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  • Research article
  • Open Access
  • Open Peer Review

Associations between superoxide dismutase, malondialdehyde and all-cause mortality in older adults: a community-based cohort study

  • 1,
  • 2, 3,
  • 4,
  • 5,
  • 5,
  • 7,
  • 6,
  • 8,
  • 8, 9,
  • 10, 11 and
  • 4, 5Email author
BMC Geriatrics201919:104

https://doi.org/10.1186/s12877-019-1109-z

  • Received: 15 October 2018
  • Accepted: 21 March 2019
  • Published:
Open Peer Review reports

Abstract

Background

Oxidative stress is an important theory of aging but population-based evidence has been lacking. This study aimed to evaluate the associations between biomarkers of oxidative stress, including plasma superoxide dismutase (SOD) activity and malondialdehyde (MDA), with all-cause mortality in older adults.

Methods

This is a community-based cohort study of 2224 participants (women:1227, median age: 86 years). We included individuals aged 65 or above and with plasma SOD activity and/or MDA tests at baseline. We evaluated the hazard ratios (HRs) and 95% confidence intervals (CIs) by multivariable Cox models.

Results

We documented 858 deaths during six years of follow-up. There was a significant interaction effect of sex with the association between SOD activity and mortality (P < 0.001). Compared with the lowest quintile, the risk of all-cause mortality was inversely associated with increasing quintiles of plasma SOD activity in women(P-trend< 0.001), with adjusted HRs for the second through fifth quintiles of 0.73 (95% CI 0.53–1.02), 0.52(95% CI 0.38–0.72), 0.53(95% CI 0.39–0.73), and 0.48(95% CI 0.35–0.66). There were no significant associations between SOD activity and mortality in men (P-trend = 0.64), and between MDA and mortality in all participants (P-trend = 0.79).

Conclusions

Increased activity of SOD was independently associated with lower all-cause mortality in older women but not in men. This epidemiological study lent support for the free radical/oxidative stress theory of aging.

Keywords

  • Superoxide dismutase
  • Malondialdehyde
  • Mortality
  • Aging
  • Cohort

Background

Aging is the accumulation process of diverse deleterious changes in the cells and tissues with advancing age, leading to increased risk of disease and death [1]. The free radical theory proposes that aging is the cumulative result of oxidative damage to the cells and tissues of the body that arises primarily as a result of aerobic metabolism [2]. Substantial correlative evidence suggests a link of oxidative stress, an imbalance between the production and degradation of reactive oxygen species (ROS), to aging [3]. Severe oxidative stress produces excessive ROS, such as superoxide, hydroxyl, and hydrogen peroxide, which may result in damage to DNA, proteins and other cell injuries [4, 5]. The body encloses a complex antioxidant defense grid that collectively acts against free radicals. The first line defense antioxidants included superoxide dismutase (SOD), catalase and glutathione peroxidase, which play an indispensable in the entire defense strategy of antioxidants [6]. SOD is the first detoxification enzyme and most powerful antioxidant in the cell [6]. In mammals, there are three forms of SOD: SOD1 or the Cu/Zn-SOD, SOD2 or the Mu-SOD, and SOD3 or the extracellular SOD [7]. In Saccharomyces cerevisiae [8, 9] and Drosophila models [9, 10], SOD may protect against oxidative damage and extend life span. In addition to ROS, oxidative stress may also induce uncontrolled lipid peroxidation, which in turn, can result in cell injuries via DNA damage and directly inhibit proteins [11, 12]. Malondialdehyde (MDA) is a stable end product of lipid peroxidation and therefore can be used as an indirect measure of the cumulative lipid peroxidation. Both SOD and MDA have been considered as biological markers of oxidative stress [13].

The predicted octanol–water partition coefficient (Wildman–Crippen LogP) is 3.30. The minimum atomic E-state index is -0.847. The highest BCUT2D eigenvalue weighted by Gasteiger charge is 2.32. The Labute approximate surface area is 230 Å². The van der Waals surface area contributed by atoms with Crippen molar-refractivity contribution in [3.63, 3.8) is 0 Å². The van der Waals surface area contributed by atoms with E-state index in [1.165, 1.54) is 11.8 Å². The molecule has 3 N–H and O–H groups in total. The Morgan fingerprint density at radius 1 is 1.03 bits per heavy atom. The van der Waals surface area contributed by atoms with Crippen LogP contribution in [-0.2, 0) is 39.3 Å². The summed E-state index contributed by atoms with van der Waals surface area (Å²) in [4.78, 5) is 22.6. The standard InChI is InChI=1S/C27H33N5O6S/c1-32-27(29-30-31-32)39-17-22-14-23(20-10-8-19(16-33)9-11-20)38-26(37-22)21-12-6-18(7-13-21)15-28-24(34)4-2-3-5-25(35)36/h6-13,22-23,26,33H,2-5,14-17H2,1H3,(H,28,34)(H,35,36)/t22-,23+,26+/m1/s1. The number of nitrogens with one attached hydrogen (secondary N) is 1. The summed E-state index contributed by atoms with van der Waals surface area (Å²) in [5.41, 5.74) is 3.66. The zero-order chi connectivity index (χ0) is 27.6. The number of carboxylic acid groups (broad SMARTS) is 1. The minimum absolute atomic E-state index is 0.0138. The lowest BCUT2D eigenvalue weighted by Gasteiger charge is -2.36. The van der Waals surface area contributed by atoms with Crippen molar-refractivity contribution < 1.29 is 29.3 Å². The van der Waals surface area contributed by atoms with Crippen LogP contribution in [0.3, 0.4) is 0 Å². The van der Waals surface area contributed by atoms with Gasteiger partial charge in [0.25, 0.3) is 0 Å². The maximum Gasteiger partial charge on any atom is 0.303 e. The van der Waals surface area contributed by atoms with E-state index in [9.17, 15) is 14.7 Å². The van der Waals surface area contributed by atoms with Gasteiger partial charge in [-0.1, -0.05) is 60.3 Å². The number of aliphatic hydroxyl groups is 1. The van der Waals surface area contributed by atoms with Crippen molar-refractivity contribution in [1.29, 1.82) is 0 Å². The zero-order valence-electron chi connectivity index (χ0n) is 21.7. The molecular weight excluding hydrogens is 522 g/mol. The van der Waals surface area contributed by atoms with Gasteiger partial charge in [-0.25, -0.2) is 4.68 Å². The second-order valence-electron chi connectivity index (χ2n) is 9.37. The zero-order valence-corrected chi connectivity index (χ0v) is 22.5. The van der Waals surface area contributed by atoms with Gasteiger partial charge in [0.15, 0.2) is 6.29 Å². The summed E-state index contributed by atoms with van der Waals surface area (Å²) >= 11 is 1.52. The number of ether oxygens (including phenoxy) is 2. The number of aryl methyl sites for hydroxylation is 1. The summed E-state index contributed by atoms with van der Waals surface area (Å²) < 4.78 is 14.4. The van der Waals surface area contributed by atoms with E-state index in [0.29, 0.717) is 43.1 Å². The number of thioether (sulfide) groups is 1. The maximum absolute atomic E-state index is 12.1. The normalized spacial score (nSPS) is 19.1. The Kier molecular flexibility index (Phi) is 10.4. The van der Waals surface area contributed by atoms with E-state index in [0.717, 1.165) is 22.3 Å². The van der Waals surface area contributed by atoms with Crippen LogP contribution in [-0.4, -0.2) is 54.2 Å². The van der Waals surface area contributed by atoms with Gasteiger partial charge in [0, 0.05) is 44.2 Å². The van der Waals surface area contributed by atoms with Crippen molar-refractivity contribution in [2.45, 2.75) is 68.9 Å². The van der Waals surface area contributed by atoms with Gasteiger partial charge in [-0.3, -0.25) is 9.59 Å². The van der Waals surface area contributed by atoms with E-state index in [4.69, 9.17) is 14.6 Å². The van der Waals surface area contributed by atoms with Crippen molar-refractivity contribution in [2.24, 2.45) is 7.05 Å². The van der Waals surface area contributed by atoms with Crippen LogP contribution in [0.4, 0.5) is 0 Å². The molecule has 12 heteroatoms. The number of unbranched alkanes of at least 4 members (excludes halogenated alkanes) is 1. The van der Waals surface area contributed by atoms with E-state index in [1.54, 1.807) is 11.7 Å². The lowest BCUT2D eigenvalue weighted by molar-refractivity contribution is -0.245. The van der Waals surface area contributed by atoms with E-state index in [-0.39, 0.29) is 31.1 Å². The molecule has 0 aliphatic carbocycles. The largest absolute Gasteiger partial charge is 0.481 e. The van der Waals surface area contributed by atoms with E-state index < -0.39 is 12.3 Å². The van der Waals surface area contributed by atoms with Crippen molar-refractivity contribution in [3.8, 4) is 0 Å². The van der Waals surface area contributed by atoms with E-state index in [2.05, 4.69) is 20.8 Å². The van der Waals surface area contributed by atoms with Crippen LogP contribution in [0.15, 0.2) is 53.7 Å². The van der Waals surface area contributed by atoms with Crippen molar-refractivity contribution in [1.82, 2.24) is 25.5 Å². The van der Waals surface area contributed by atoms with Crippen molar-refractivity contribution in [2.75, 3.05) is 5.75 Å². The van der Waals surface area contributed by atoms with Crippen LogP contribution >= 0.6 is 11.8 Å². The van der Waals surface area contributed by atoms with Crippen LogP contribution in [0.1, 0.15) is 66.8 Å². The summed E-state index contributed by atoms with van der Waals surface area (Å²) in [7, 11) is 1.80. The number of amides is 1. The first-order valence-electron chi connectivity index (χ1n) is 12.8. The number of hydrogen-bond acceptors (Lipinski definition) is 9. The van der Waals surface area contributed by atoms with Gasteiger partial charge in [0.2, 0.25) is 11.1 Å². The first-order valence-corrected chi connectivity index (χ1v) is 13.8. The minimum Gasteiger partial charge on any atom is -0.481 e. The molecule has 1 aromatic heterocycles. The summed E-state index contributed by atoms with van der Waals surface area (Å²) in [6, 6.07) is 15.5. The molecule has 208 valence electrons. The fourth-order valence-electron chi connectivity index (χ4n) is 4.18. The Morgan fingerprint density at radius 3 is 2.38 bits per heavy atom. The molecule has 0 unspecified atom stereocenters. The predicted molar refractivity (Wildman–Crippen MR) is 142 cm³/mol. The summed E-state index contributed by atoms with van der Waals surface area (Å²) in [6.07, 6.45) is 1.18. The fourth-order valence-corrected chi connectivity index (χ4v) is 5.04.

Although in vitro data and studies in animal models have suggested that SOD and MDA may be associated with aging, epidemiologic evidence regarding their associations with mortality remains sparse. A cohort of 507 healthy residents indicated that high serum SOD activity was associated with protective effects against mortality from cancer [14]. This finding was consistent with a nested case-control study of 3653 participants [15]. In addition, blood MDA level has been shown to be associated with mortality in patients with HIV [16], chronic heart failure [17], and breast cancer [18]. However, epidemiologic studies investigating the associations of blood SOD activity, or MDA with all-cause mortality in community-dwelling older adults are still lacking. In this study, we prospectively evaluated these associations using the datasets from the Chinese Longitudinal Healthy Longevity Survey (CLHLS) in longevity areas.

Methods

Design, study setting, and participants

This is a prospective, community-based cohort study with a 6-year follow-up (2011–2017). Participants were recruited from the sixth wave (2011) of CLHLS in eight longevity areas, including Chen Mai county (in Hainan province), Yong Fu county (in Guangxi province), Ma Yang county (in Hunan province), Zhong Xiang city (in Hubei province), Xia Yi county (in He Nan province), San Shui city (in Guangdong province), and Lai Zhou city (in Shandong province), and Ru Dong county (in Jiangsu province). These areas represented 3/4 of the longevity areas selected by the Chinese Society of Gerontology in 2014. We included all older adults aged 65 or above and with plasma SOD activity and/or MDA tests at baseline. Overall, 2224 older adults were included, of which 361 were lost to follow-up (see the flowchart of participant enrolment in Fig. 1). More details of the CLHLS study have been described elsewhere [19]. The study was approved by the Ethics Committee of Peking University and Duke University. Informed consent was obtained from all individual participants included in the study.